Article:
Bacon, eggs, and side of toast: a classic American breakfast. With a few simple twists, it can be a healthy start to your morning. If you ditch the toast – oh, and hold the egg yolks. Or was it the bacon that we should avoid? No, bacon is good. In fact, pile on the bacon.
Have you ever been confused about what to eat? Which foods to “cut out” and which to embrace? You’re not alone. Over half of Americans (60% of millennials) report uncertainty and doubt surrounding food choices, according to recent findings from the International Food Information Council (IFIC) Foundation’s 12th Annual Food and Health Survey.
So why all of the confusion? There is an abundance of nutrition information available to us, much of which presents conflicting advice. Eighty percent of Americans report finding contradictory information on what to eat and what to avoid. Americans are also much more likely to refer to friends and family for nutritional wisdom than a registered dietitian or and health professional, according to the IFIC survey. But friends and family may be just as confused about what to eat.
Enter the Nutrition Coach. Nutrition coaches provide the relationship and accessibility of a friend, while providing grounded and objective nutrition information, which in some cases surpasses the time and depth other health professionals may be able to provide in a single visit. Need more convincing? Here are the top 5 reasons to seek out a nutrition coach.
Nutrition is a Very Complex Field
In a field that is extremely complex, we need to rely on professionals to help sort through fact and fiction.
First and foremost, a nutrition coach can provide clarity around what to eat and why. Most nutrition coaches have a variety of certifications and degrees that qualify them to provide nutritional guidance, meaning they’ve done their homework.
A Nutrition Coach is Objective
Nutrition can sometimes feel like a political or moral issue. There can be instances where conflicting information becomes muddled in conversation, like the fight over carbs versus fat. Because research is especially important in the field of nutrition, developing an emotional attachment to a study’s claims can be detrimental. Amidst the firestorm of findings, a nutrition coach can continue to remain objective, weighing the evidence both in the literature and practical experience, to develop an approach that works best for an individual client. Their reputation is built on providing the highest level of nutritional guidance based on each client’s needs and goals, so a nutrition plan will always be tailored-made.
In reality, if you had to explain why you ate an entire pint of Ben & Jerry’s ice cream, you may avoid eating it in the first place. On the other hand, if you had to record daily food intake after being prescribed a well-balanced meal plan, you are more likely to eat healthfully.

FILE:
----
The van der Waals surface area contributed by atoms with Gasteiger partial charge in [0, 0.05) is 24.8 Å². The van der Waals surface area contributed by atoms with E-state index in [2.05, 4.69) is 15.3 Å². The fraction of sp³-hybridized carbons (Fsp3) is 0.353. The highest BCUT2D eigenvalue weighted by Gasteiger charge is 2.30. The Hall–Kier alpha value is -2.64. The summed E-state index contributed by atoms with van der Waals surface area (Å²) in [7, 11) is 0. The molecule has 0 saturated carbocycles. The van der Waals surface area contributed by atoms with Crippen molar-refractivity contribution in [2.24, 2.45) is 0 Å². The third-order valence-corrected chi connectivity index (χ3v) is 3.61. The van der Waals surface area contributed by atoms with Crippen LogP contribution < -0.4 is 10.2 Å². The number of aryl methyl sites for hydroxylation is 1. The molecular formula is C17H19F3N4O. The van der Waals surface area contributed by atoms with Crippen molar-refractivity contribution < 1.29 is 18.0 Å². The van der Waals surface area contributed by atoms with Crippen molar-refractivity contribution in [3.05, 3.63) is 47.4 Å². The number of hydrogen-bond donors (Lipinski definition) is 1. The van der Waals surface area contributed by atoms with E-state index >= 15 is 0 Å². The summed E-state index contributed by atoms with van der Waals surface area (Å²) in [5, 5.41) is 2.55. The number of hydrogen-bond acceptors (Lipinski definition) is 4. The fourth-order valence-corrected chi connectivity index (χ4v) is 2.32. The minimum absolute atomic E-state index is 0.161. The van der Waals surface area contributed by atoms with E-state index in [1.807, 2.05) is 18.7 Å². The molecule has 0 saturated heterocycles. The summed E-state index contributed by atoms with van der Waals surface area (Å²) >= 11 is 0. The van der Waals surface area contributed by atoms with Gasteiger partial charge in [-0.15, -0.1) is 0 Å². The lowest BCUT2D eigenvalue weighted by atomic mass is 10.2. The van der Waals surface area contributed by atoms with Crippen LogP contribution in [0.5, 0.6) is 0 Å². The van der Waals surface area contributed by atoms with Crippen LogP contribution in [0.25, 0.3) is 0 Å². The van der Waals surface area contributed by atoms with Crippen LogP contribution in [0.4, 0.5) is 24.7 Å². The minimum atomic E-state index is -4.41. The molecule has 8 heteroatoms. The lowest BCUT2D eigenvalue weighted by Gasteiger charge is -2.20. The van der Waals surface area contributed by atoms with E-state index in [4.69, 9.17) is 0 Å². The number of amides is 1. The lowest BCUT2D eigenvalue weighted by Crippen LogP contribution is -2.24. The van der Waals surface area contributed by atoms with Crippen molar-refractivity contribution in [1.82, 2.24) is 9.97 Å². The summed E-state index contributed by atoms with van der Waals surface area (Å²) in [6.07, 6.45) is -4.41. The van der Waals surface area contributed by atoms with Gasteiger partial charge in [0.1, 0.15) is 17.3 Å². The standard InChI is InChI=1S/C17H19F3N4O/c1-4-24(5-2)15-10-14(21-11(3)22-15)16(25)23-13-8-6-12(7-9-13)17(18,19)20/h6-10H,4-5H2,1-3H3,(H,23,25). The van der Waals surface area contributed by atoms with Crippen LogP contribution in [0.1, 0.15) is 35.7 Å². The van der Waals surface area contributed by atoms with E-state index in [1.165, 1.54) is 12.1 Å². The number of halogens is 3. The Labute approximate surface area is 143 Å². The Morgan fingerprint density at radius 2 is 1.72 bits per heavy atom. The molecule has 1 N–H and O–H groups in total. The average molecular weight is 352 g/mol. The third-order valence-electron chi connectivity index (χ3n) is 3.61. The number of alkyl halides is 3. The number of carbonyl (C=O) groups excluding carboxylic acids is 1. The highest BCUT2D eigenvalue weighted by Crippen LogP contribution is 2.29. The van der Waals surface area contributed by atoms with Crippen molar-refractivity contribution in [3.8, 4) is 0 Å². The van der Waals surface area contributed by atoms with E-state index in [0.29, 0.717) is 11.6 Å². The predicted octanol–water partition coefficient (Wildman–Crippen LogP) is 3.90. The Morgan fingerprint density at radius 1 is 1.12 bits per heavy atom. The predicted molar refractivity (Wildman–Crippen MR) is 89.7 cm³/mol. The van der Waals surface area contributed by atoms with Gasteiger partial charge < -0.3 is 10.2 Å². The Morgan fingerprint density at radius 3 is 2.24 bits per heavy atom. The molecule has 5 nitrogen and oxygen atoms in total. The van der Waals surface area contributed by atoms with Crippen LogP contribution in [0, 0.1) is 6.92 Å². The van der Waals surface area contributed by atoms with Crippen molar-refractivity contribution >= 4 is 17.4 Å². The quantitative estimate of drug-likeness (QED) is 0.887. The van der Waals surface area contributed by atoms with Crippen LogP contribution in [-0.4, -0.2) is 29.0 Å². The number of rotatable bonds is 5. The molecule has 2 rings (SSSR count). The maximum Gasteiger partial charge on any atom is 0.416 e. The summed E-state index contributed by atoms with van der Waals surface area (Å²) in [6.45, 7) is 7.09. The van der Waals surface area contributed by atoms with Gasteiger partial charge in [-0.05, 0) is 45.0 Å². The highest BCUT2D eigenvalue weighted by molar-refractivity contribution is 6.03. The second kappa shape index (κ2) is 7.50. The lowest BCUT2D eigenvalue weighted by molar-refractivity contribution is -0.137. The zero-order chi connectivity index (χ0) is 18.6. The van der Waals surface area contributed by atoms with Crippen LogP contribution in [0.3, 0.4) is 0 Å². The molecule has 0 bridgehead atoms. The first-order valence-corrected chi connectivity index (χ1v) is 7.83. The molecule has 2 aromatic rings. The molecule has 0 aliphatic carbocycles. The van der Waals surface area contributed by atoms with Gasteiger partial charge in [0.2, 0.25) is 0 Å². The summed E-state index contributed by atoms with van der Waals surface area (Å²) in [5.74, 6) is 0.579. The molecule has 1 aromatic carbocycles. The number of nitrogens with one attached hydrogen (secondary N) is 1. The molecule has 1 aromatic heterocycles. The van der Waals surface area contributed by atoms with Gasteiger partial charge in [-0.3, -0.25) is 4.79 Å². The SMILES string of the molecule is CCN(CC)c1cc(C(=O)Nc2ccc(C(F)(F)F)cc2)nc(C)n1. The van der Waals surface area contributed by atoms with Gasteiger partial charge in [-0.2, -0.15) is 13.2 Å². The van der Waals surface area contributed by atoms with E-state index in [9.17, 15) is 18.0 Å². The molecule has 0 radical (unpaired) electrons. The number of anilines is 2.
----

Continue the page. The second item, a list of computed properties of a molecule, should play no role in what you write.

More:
A nutrition coach provides accountability with weekly or bi-weekly check-ins to remind clients of their goals and to keep them on track. Check-ins with a nutrition coach also ensures that a plan is correctly designed for a client’s specific needs. Coaches can adjust their recommendations based on client feedback to continue moving towards a set goal or help overcome weight-loss plateaus.
Coaching Creates Lasting Change
Most people know how to lose weight, but not how to apply a weight loss strategy to their own lives and maintain progress for long-term results.
Change is hard. But in order to create lasting change in our bodies, habits and daily routines need to shift, as well as our understanding of food and what works best for our body.
What’s better than attaining a specific body composition goal by summertime? Maintaining it throughout the winter and into the New Year. A nutrition coach not only provides information about what works today, but also helps change habits to support lasting change, while helping to navigate challenges that arise.
Sometimes it’s About More than Just Nutrition
Achieving a fitness goal is hardly ever just about nutrition. Throughout the process of working with a nutrition coach, other areas of wellness that could be modified to improve health may present themselves. For instance, a nutrition coach can help identify ways in which a client can optimize quality of sleep, relieve stress, benefit most from exercise, increase productivity, and improve relationships. Sometimes a client just needs someone to talk to, and a nutrition coach is there to listen.
What to Look for in a Nutrition Coach
Not all nutrition coaches are created equally. Here are a few things to keep in mind when searching for a coach.
- Look for someone with credentials. Do they have any well-known nutrition certifications or nutrition-related degrees?
- Look for someone with experience. Can they provide testimonials of clients they have worked with? Have they helped people like you?
- Be wary of online coaches. It’s easy to generate a ton of social media followers and even fake transformations without any real expertise. When possible, work with a coach in person, someone you know, or work with a well-known nutrition coaching company.
- Avoid generic templates and narrow-minded approaches. Remember, your nutrition coach should be objective, and their suggestions should always be tailored to you. Avoid coaches who provide templates or seem to be emotionally attached to their advice.
If speaking with a nutrition coach would benefit your progress towards setting a reaching nutrition or fitness goals, learn more about our Nutrition Coaching program and schedule an appointment today.